#DigitalSkeptic: Moneyball May Not Be So 'Money' After All
PHOENIX, Ariz. (TheStreet) -- Michael Lewis may have written "the" book on the power of numbers. But he's got no problem telling anyone who bothers to ask that, duh that power is not perfect.
"It's right there in there in the book: Billy Beane fired Jeremy Giambi because he pissed him off, not because of what the numbers told him," said the author of Moneyball: The Art of Winning an Unfair Game, about the manager and former outfielder of the Oakland Athletics.
I caught up with Lewis (more on that in a sec) as he rolls out what will probably be his next masterful deep dive, Flash Boys: A Wall Street Revolt, which shines a light into the dark-matter universe of high-frequency trading.Lewis was kind enough take my questions on his 2003 classic account of how Beane, the quirky, numbers-obsessed Oakland A's manager, assembled a near-championship team using data and not just baseball common sense. And I had to hand it to the man: Here was a legit literary heavyweight, with everything to lose and nothing to gain, having a highly technical conversation about the core thesis of Moneyball in an executive conference room full of top-level editors and writers as part the Society of American Business Editors and Writers annual conference. Lewis, it turned, out had no problem tiptoeing extemporaneously through the minefield of the theoretical limits of numbers, data and information. "Anybody who wants to use data to not make a decision points to Moneyball," he said with some sadness. "And that is just not what the book does."
I had first gotten wind of the limited case for information-based analysis in baseball -- and life itself -- about a year ago when meeting Randy Levine, president of the New York Yankees. With almost no prompting, Levine stated emphatically that even though Moneyball had become the brand for teams that use pure data to win, he knew for a fact that Billy Beane had not relied strictly on information when making baseball decisions for the near-championship run of the Oakland A's. "Moneyball was a great movie," was the quote I jotted down. "But there was a lot of Hollywood in it. Baseball doesn't work that way." Levine declined interviews when I followed up to confirm. Since then I have been chasing after Lewis to comment on Levine's sense that numerical analysis in baseball is not the all-knowing, all-seeing force many hold it up to be. Lewis not only confirmed Levine's skepticism about the be-all, end-all power of numbers, but in many ways was as articulate and measured a spokesman for the limits of data and information as I've ever spoken with. "The problem is, people use numbers to model something they don't have," he said. "It's not runners in scoring position that matters. It's what's a kid going to do when you give him a million dollars." Playing some "Skeptic-ball"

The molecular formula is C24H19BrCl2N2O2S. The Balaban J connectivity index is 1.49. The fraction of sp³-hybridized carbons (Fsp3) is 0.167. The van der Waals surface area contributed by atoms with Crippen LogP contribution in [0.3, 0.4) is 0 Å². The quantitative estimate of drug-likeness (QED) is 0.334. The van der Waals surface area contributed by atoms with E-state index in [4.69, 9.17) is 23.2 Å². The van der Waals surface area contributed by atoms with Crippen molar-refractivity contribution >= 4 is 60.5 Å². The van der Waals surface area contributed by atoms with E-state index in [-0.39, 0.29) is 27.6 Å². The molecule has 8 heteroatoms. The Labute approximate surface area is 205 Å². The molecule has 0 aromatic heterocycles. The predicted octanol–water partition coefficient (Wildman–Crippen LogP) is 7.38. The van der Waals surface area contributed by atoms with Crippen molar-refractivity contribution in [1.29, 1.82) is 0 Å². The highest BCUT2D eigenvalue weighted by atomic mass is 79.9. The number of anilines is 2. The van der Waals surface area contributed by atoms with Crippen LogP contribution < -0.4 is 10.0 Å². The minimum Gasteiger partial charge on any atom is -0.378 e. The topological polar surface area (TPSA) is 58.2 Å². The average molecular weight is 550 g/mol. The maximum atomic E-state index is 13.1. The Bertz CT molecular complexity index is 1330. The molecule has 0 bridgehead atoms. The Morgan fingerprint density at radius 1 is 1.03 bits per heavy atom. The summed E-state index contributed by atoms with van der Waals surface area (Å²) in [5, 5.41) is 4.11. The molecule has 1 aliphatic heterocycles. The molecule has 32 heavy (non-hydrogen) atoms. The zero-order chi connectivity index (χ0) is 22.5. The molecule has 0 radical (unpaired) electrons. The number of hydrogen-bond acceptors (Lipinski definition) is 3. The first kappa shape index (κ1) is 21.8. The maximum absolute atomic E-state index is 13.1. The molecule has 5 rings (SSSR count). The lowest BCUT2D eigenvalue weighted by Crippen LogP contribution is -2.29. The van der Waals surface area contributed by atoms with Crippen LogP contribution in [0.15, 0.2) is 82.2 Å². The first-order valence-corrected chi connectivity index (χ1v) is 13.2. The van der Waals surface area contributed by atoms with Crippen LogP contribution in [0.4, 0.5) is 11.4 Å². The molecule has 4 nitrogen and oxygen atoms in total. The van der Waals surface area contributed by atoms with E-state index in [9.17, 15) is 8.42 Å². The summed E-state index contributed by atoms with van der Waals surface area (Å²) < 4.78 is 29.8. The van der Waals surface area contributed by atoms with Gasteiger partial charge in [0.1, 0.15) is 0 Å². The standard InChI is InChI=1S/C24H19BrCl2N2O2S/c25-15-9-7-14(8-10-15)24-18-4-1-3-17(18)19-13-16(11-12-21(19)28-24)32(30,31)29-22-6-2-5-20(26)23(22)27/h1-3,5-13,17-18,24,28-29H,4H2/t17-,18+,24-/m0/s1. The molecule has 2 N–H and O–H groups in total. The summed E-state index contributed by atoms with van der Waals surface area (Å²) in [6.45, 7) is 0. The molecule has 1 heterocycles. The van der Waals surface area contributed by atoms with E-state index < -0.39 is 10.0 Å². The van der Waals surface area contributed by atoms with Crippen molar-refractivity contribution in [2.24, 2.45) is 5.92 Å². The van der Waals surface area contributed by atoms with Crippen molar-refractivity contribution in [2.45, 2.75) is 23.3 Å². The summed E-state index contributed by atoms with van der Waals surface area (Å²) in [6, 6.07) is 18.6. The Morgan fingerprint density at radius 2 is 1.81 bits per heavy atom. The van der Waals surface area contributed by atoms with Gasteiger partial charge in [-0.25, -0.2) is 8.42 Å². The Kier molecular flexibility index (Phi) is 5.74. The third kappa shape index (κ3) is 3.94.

After my direct interview, Lewis sat for the full, on-stage discussion in front of a standing room-only business journalist audience. And here again, Lewis was open about how Beane's approach to using numbers to sift out value in baseball was a transformational idea -- 10 years ago. Since then, the use and misuse of database analysis has dramatically changed the effectiveness of applying data to solve problems. "Mindlessly sifting through numbers, hoping to find some sort of truth, is never how it worked," he explained. "Billy Beane knew exactly what he had to be looking for to find untapped value in players. In fact, I was the only person at the time who was willing to have that conversation with him. That's why he spoke with me. I asked him those questions." The real danger that lurks, Lewis said, is the deafening conversation about numerical analysis in sports and business. "The noise level about the data in decision-making in baseball is now louder outside the front office than it is inside it," he said. "The numbers geek has a voice, but everybody knows it's not a black-and-white thing." And worse, Lewis sees a trend that more and more data are being used to protect those who wield it, not actually solve problems. "People think that just because there are numbers, there is this aura that all things can be quantified," he said. "It's just not so."
The morning after my Moneyball meet-up, I happened to bump into Diana B. Henriques, investigative reporter and author of Wizard of Lies: Bernie Madoff and the Death of Trust. It was she who interviewed Lewis on stage the day before and led him through many questions about the limits of information in business and sports. I'll leave it to her to sum up what we've all got wrong. "It's not that people are lying with numbers," she said. "It's that just they can't face the randomness of life. So they use the data to try to protect themselves from the universe, not embrace it. "It is so utterly and terribly human."
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